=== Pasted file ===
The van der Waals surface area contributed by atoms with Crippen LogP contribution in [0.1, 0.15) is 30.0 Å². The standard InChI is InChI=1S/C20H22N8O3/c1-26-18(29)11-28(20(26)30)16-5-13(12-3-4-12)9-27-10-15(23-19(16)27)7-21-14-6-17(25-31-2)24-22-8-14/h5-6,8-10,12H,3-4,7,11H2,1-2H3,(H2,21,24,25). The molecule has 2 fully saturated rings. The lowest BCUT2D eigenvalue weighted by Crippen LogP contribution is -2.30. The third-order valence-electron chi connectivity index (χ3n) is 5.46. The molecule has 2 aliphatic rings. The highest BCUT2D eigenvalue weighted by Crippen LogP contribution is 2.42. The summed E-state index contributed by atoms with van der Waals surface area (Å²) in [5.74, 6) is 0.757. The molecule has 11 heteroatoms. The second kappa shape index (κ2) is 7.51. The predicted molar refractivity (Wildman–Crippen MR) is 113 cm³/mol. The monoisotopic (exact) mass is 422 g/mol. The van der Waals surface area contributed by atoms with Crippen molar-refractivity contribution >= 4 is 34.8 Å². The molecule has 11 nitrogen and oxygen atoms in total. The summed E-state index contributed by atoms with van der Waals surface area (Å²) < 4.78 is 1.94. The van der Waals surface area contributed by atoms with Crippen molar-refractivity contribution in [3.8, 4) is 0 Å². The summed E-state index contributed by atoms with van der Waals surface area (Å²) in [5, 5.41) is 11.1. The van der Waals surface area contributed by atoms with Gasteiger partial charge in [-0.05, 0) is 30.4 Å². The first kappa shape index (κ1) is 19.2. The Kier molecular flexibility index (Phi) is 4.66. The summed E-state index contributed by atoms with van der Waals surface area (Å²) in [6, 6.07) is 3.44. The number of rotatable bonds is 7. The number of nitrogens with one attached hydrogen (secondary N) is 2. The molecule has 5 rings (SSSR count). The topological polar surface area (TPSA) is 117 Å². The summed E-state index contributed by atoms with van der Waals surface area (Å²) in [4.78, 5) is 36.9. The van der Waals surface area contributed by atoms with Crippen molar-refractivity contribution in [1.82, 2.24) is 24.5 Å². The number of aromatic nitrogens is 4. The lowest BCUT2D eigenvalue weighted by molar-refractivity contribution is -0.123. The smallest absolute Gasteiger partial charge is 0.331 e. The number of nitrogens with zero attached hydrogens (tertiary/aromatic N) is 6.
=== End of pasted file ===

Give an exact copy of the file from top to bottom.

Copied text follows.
The van der Waals surface area contributed by atoms with Crippen LogP contribution in [0.1, 0.15) is 30.0 Å². The standard InChI is InChI=1S/C20H22N8O3/c1-26-18(29)11-28(20(26)30)16-5-13(12-3-4-12)9-27-10-15(23-19(16)27)7-21-14-6-17(25-31-2)24-22-8-14/h5-6,8-10,12H,3-4,7,11H2,1-2H3,(H2,21,24,25). The molecule has 2 fully saturated rings. The lowest BCUT2D eigenvalue weighted by Crippen LogP contribution is -2.30. The third-order valence-electron chi connectivity index (χ3n) is 5.46. The molecule has 2 aliphatic rings. The highest BCUT2D eigenvalue weighted by Crippen LogP contribution is 2.42. The summed E-state index contributed by atoms with van der Waals surface area (Å²) in [5.74, 6) is 0.757. The molecule has 11 heteroatoms. The second kappa shape index (κ2) is 7.51. The predicted molar refractivity (Wildman–Crippen MR) is 113 cm³/mol. The monoisotopic (exact) mass is 422 g/mol. The van der Waals surface area contributed by atoms with Crippen molar-refractivity contribution >= 4 is 34.8 Å². The molecule has 11 nitrogen and oxygen atoms in total. The summed E-state index contributed by atoms with van der Waals surface area (Å²) < 4.78 is 1.94. The van der Waals surface area contributed by atoms with Crippen molar-refractivity contribution in [3.8, 4) is 0 Å². The summed E-state index contributed by atoms with van der Waals surface area (Å²) in [5, 5.41) is 11.1. The van der Waals surface area contributed by atoms with Gasteiger partial charge in [-0.05, 0) is 30.4 Å². The first kappa shape index (κ1) is 19.2. The Kier molecular flexibility index (Phi) is 4.66. The summed E-state index contributed by atoms with van der Waals surface area (Å²) in [6, 6.07) is 3.44. The number of rotatable bonds is 7. The number of nitrogens with one attached hydrogen (secondary N) is 2. The molecule has 5 rings (SSSR count). The topological polar surface area (TPSA) is 117 Å². The summed E-state index contributed by atoms with van der Waals surface area (Å²) in [4.78, 5) is 36.9. The van der Waals surface area contributed by atoms with Crippen molar-refractivity contribution in [1.82, 2.24) is 24.5 Å². The number of aromatic nitrogens is 4. The lowest BCUT2D eigenvalue weighted by molar-refractivity contribution is -0.123. The smallest absolute Gasteiger partial charge is 0.331 e. The number of nitrogens with zero attached hydrogens (tertiary/aromatic N) is 6.